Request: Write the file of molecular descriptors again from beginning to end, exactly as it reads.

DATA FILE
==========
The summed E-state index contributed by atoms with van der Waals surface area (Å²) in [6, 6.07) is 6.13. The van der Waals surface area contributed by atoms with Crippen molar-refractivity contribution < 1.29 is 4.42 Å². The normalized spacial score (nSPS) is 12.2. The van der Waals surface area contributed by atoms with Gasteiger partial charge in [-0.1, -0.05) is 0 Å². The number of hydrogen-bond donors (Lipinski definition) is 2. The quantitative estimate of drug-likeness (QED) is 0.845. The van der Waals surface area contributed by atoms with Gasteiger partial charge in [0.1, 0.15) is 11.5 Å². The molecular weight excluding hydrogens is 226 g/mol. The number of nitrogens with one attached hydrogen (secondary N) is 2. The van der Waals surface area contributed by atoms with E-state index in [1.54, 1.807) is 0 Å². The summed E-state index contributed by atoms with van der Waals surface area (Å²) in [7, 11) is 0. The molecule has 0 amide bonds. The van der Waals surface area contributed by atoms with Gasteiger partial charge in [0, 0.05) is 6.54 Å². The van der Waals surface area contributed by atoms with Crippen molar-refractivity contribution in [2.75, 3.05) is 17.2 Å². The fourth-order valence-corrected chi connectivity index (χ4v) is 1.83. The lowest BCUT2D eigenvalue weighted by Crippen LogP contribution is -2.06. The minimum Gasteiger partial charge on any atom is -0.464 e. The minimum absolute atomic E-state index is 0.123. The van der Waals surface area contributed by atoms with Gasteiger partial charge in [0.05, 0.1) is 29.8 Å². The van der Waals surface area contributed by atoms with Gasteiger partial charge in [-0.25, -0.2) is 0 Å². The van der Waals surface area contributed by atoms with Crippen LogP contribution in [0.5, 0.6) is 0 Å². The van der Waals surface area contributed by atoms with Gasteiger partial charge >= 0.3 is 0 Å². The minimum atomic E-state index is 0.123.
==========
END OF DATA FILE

The summed E-state index contributed by atoms with van der Waals surface area (Å²) in [6, 6.07) is 6.13. The van der Waals surface area contributed by atoms with Crippen molar-refractivity contribution < 1.29 is 4.42 Å². The normalized spacial score (nSPS) is 12.2. The van der Waals surface area contributed by atoms with Gasteiger partial charge in [-0.1, -0.05) is 0 Å². The number of hydrogen-bond donors (Lipinski definition) is 2. The quantitative estimate of drug-likeness (QED) is 0.845. The van der Waals surface area contributed by atoms with Gasteiger partial charge in [0.1, 0.15) is 11.5 Å². The molecular weight excluding hydrogens is 226 g/mol. The number of nitrogens with one attached hydrogen (secondary N) is 2. The van der Waals surface area contributed by atoms with E-state index in [1.54, 1.807) is 0 Å². The summed E-state index contributed by atoms with van der Waals surface area (Å²) in [7, 11) is 0. The molecule has 0 amide bonds. The van der Waals surface area contributed by atoms with Gasteiger partial charge in [0, 0.05) is 6.54 Å². The van der Waals surface area contributed by atoms with Crippen molar-refractivity contribution in [2.75, 3.05) is 17.2 Å². The fourth-order valence-corrected chi connectivity index (χ4v) is 1.83. The lowest BCUT2D eigenvalue weighted by Crippen LogP contribution is -2.06. The minimum Gasteiger partial charge on any atom is -0.464 e. The minimum absolute atomic E-state index is 0.123. The van der Waals surface area contributed by atoms with Gasteiger partial charge in [0.05, 0.1) is 29.8 Å². The van der Waals surface area contributed by atoms with Gasteiger partial charge in [-0.25, -0.2) is 0 Å². The van der Waals surface area contributed by atoms with Crippen LogP contribution in [0.5, 0.6) is 0 Å². The van der Waals surface area contributed by atoms with Gasteiger partial charge >= 0.3 is 0 Å². The minimum atomic E-state index is 0.123.